3

I've recently inherited a client who has a folder redirection policy GPO and home paths specified through user attributes in AD. Now the strange thing is, I have literally no idea how it is working. See for example:

In the GPO - it specifies the location for My Documents redirection to:

\\%HOMESHARE%%HOMEPATH

Now if I type this into a run prompt manually it of course resolves to:

\\\\server01\user\john

The Home Folder connect drive specified for John in AD is mapped to U:\ and in the field:

\\server01\user\john

Yet folder redirection is working, how is this possible? To clarify, this is a Windows 2003 server environment with Win7 and Win XP clients (redirection works on both clients)

  • I'm not sure I understand your question. Why do you think this wouldn't work? – Bryan Aug 12 '13 at 21:44
  • 1
    \\\\server01\user\john is not a valid UNC path – PnP Aug 12 '13 at 22:09
  • Oh yeah, thanks, I looked right past that! I believe GPMC prefixes them to a string that doesn't already start with two leading backslashes. I'd guess that if you edited the policy to state %HOMESHARE%%HOMEPATH% GPMC will insert them back in. What's in fdeploy.ini? Does that include the extra backslashes? If so, I'd guess the GP client is removing them when the env variable expansion is performed. – Bryan Aug 12 '13 at 22:36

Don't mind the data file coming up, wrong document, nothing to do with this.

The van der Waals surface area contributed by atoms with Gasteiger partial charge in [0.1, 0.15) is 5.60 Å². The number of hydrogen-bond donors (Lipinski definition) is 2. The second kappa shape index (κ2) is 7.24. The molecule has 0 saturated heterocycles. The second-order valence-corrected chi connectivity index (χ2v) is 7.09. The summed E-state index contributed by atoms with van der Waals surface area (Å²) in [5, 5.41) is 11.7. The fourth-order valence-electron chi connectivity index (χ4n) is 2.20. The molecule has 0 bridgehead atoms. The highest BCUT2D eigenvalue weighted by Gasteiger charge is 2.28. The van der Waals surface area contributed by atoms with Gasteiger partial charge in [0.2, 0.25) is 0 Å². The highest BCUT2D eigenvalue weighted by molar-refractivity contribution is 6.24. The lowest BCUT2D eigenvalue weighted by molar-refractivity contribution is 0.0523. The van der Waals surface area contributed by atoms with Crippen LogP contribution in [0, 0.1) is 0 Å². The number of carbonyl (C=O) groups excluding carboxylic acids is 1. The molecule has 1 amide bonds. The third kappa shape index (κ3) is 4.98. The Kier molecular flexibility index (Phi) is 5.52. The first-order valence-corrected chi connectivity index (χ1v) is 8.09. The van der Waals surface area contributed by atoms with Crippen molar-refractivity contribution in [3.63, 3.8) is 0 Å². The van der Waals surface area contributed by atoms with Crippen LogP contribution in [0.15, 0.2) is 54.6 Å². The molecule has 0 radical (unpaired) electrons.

1

Microsoft software will sometimes "help" by removing extra slashes. It is not consistent across all software/APIs/methods. I don't think this is formally documented anywhere.

For example, if you enter a path in a format like the following into the Start -> Run/search box, it will fail, as you note.

\\\\server01\user\john

However, if you enter the path in the following format, it should work:

file:////server01/user/john

Oddly, in my testing, one can use up to six slashes, but seven yields an error. (Win 7 Pro SP1)

As an aside, it may be worth mentioning that only a very limited set of environment variables can be used in folder redirection path. They are %USERNAME%, %USERPROFILE%, %HOMESHARE%, and %HOMEPATH%. MSFT reference

Your Answer

By clicking “Post Your Answer”, you agree to our terms of service, privacy policy and cookie policy

Not the answer you're looking for? Browse other questions tagged or ask your own question.